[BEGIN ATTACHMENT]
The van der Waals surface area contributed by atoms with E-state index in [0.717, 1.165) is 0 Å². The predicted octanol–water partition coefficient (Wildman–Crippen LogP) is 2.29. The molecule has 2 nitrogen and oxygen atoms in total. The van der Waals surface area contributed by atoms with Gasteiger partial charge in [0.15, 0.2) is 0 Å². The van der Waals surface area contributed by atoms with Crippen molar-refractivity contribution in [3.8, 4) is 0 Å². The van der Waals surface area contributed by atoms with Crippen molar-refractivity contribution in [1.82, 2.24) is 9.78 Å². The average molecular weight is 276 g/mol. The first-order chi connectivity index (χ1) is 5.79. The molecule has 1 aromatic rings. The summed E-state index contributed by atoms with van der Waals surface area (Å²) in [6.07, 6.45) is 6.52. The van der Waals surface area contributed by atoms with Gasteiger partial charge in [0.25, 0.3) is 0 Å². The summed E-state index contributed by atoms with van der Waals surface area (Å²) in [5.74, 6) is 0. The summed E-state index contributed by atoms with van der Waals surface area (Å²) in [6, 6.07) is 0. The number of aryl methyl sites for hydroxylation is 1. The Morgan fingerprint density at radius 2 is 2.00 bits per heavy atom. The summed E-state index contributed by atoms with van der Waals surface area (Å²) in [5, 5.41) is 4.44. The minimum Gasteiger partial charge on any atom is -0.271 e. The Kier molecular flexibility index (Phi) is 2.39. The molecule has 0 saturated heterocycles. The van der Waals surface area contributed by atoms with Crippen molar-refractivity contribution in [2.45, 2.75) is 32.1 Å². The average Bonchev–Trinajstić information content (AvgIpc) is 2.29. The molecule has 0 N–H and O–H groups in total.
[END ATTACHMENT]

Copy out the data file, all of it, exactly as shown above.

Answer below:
The van der Waals surface area contributed by atoms with E-state index in [0.717, 1.165) is 0 Å². The predicted octanol–water partition coefficient (Wildman–Crippen LogP) is 2.29. The molecule has 2 nitrogen and oxygen atoms in total. The van der Waals surface area contributed by atoms with Gasteiger partial charge in [0.15, 0.2) is 0 Å². The van der Waals surface area contributed by atoms with Crippen molar-refractivity contribution in [3.8, 4) is 0 Å². The van der Waals surface area contributed by atoms with Crippen molar-refractivity contribution in [1.82, 2.24) is 9.78 Å². The average molecular weight is 276 g/mol. The first-order chi connectivity index (χ1) is 5.79. The molecule has 1 aromatic rings. The summed E-state index contributed by atoms with van der Waals surface area (Å²) in [6.07, 6.45) is 6.52. The van der Waals surface area contributed by atoms with Gasteiger partial charge in [0.25, 0.3) is 0 Å². The summed E-state index contributed by atoms with van der Waals surface area (Å²) in [5.74, 6) is 0. The summed E-state index contributed by atoms with van der Waals surface area (Å²) in [6, 6.07) is 0. The number of aryl methyl sites for hydroxylation is 1. The Morgan fingerprint density at radius 2 is 2.00 bits per heavy atom. The summed E-state index contributed by atoms with van der Waals surface area (Å²) in [5, 5.41) is 4.44. The minimum Gasteiger partial charge on any atom is -0.271 e. The Kier molecular flexibility index (Phi) is 2.39. The molecule has 0 saturated heterocycles. The van der Waals surface area contributed by atoms with Crippen molar-refractivity contribution in [2.45, 2.75) is 32.1 Å². The average Bonchev–Trinajstić information content (AvgIpc) is 2.29. The molecule has 0 N–H and O–H groups in total.